O beautiful for spacious skies,
For amber waves of grain,
For purple mountain majesties
Above the fruited plain![i]
Until yesterday, I’d not been properly introduced to you.
My name is Malii Brown. I was born and raised on the land that you made your own. I was nursed on the Black American National Anthem (Lift Every Voice and Sing[ii]) as a childhood lullaby. I’ve been schooled in some of your most prestigious schools. In your spirit of the Dream, I am an entrepreneur; the captain of my ship. I’ve stepped foot on 20 of your states and D.C. With my navy blue passport in hand, I represent this republic well when I depart its borders.
Your reputation precedes you. I’d heard of you. I’ve read your history in my schoolbooks, and non-fiction reads in more recent years. At the knee of my great-grandmother, grandma and mother, I learned about your unique self.
Now we meet, face-to-face. And I’m at a loss for words.
Last night, just before you elected to return to your roots and reemerge as clearly as the North Star, I was on the phone with my baby cousin. She’s twenty and in her senior year at a university in one of the states that you claimed. From within her off-campus apartment, she and her roommate sat side-by-side watching the glare of the TV screen like “huddled masses yearning to breathe free”[iii]. My baby cousin told me that she was turning off the house lights, afraid of patriots celebrating in the streets who might introduce you with rock through window. And, I was angry that the cousin who I saw born into this world was made to be afraid by the afterbirth of a nation that is starry-eyed for power.
While you were silent on the lips of so many neighbors and friends—and before your back-and-better-than-ever return—we were trudging towards the promise on which you were founded:
…One Nation under God,
With liberty and justice for all.[iv]
Our struggle is one, America. There is no “us” or “them”. There’s no “other”. E pluribus unum.[v]
I will go about my days as I have before, building you brick and mortar, hand-in-hand with others who bleed red. Yesterday, I was in the Great Lakes State[vi] leading a workshop for K-12 Education administrators rallying for inclusion and equity. Tonight, I write you from my hotel room in the Buckeye State[vii], where I’ll present at annual, national NAME Conference on a similar topic. This Dec. 2016, I’m co-facilitating Race and Reconciliation, designed to prepare leaders and change agents to expand commitment to social responsibility, enhance team performance, and reduce conflict by building bridges to racial reconciliation in the U.S. And—as they say--the beat goes on.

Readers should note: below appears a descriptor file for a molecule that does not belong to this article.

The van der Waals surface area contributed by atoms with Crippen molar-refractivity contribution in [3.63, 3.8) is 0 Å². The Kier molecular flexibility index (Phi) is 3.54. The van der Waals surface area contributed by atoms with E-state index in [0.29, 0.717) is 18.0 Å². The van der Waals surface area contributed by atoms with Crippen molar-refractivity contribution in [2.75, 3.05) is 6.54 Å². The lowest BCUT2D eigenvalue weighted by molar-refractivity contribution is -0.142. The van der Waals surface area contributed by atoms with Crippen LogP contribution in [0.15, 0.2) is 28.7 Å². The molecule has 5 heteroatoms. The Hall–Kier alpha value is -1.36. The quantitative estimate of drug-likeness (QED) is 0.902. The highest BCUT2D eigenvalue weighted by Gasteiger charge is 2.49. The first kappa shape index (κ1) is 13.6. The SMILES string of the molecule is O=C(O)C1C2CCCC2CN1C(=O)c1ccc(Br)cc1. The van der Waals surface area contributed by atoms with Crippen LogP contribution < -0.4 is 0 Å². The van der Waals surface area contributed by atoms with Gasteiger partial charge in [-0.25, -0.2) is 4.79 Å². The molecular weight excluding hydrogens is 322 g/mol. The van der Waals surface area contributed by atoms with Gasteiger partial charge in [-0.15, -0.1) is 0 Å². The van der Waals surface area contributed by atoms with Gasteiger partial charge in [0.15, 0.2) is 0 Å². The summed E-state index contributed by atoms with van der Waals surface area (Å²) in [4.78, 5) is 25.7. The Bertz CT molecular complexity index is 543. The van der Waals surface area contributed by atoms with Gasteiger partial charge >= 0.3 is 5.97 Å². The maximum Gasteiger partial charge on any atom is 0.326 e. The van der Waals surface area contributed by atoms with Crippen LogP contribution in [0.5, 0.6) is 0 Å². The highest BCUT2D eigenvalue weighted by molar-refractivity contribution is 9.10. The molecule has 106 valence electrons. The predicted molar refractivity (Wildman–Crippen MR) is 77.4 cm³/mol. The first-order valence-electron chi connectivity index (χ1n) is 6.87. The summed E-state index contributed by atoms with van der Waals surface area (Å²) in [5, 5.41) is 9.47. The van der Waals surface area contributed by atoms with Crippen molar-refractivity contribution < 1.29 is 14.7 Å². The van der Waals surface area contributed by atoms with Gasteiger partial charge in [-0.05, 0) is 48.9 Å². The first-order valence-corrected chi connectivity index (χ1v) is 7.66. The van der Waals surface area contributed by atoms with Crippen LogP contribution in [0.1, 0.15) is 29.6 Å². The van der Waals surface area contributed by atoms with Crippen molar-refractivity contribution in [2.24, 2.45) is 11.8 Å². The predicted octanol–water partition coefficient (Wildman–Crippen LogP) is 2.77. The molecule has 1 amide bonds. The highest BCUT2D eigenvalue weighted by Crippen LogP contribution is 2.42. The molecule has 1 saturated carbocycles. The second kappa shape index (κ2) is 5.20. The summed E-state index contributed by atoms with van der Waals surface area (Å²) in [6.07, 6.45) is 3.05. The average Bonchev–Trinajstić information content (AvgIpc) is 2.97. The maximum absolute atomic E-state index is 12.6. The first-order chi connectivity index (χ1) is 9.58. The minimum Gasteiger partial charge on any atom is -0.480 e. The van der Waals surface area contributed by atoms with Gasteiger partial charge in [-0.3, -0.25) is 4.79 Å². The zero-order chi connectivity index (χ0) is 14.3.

Dear America, I do not exist without you, and you do not exist without me. I live because of your wealth and opportunity. I thrive despite your passion for privilege. And, emboldened by your example, I commit myself to die living free[viii].
From cradle to grave,
[i] Excerpt from the song, America the Beautiful, with lyrics by Katharine Lee Bates and composition by Samuel A. Ward.
[ii] The song, Lift Every Voice and Sing, also commonly known as the Black National Anthem or the Black American National Anthem, was penned as a poem by James Weldon Johnson (b.1871; d.1938) and set to music by his brother, John Rosamond Johnson (b.1873; d.1954).
[iii] Excerpt from The New Colossus, a sonnet written in 1883 by U.S. American poet Emma Lazarus (b.1849; d.1887). The sonnet is engraved at the site of the Statue of Liberty.
[iv] Excerpt from the U.S. Pledge of Allegiance, composed by Colonel George Balch in 1887, and later revised by Francis Bellamy in 1892.
[v] The motto of the U.S. in Latin, meaning “out of many, one”.
[vi] The motto of the U.S. state of Michigan.
[vii] The motto of the U.S. state of Ohio.
[viii] Reference to the motto of the U.S. state of New Hampshire, “Live Free or Die”.
people. place. purpose.